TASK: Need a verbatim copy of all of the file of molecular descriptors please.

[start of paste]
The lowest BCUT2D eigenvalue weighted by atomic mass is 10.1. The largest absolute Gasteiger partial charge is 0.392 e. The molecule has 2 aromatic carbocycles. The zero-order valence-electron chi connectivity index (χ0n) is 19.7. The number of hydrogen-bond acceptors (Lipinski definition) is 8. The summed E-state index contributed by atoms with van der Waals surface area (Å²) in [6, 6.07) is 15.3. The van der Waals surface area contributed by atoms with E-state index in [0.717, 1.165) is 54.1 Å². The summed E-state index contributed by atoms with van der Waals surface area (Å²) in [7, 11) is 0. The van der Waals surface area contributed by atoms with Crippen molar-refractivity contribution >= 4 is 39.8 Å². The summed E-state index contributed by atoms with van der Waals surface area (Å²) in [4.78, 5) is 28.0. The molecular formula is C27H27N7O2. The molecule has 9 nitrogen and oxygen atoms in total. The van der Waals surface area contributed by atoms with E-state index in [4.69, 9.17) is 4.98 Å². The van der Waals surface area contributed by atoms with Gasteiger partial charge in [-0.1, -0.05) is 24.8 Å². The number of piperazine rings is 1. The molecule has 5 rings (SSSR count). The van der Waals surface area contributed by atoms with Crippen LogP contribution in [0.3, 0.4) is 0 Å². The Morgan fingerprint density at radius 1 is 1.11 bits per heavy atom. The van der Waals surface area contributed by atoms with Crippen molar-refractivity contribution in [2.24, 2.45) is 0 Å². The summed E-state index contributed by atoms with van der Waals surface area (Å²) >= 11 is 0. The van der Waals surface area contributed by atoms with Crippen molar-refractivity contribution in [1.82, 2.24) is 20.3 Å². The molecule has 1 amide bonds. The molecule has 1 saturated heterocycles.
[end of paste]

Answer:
The lowest BCUT2D eigenvalue weighted by atomic mass is 10.1. The largest absolute Gasteiger partial charge is 0.392 e. The molecule has 2 aromatic carbocycles. The zero-order valence-electron chi connectivity index (χ0n) is 19.7. The number of hydrogen-bond acceptors (Lipinski definition) is 8. The summed E-state index contributed by atoms with van der Waals surface area (Å²) in [6, 6.07) is 15.3. The van der Waals surface area contributed by atoms with E-state index in [0.717, 1.165) is 54.1 Å². The summed E-state index contributed by atoms with van der Waals surface area (Å²) in [7, 11) is 0. The van der Waals surface area contributed by atoms with Crippen molar-refractivity contribution >= 4 is 39.8 Å². The summed E-state index contributed by atoms with van der Waals surface area (Å²) in [4.78, 5) is 28.0. The molecular formula is C27H27N7O2. The molecule has 9 nitrogen and oxygen atoms in total. The van der Waals surface area contributed by atoms with E-state index in [4.69, 9.17) is 4.98 Å². The van der Waals surface area contributed by atoms with Gasteiger partial charge in [-0.1, -0.05) is 24.8 Å². The number of piperazine rings is 1. The molecule has 5 rings (SSSR count). The van der Waals surface area contributed by atoms with Crippen LogP contribution in [0.3, 0.4) is 0 Å². The Morgan fingerprint density at radius 1 is 1.11 bits per heavy atom. The van der Waals surface area contributed by atoms with Crippen molar-refractivity contribution in [2.24, 2.45) is 0 Å². The summed E-state index contributed by atoms with van der Waals surface area (Å²) >= 11 is 0. The van der Waals surface area contributed by atoms with Crippen molar-refractivity contribution in [1.82, 2.24) is 20.3 Å². The molecule has 1 amide bonds. The molecule has 1 saturated heterocycles.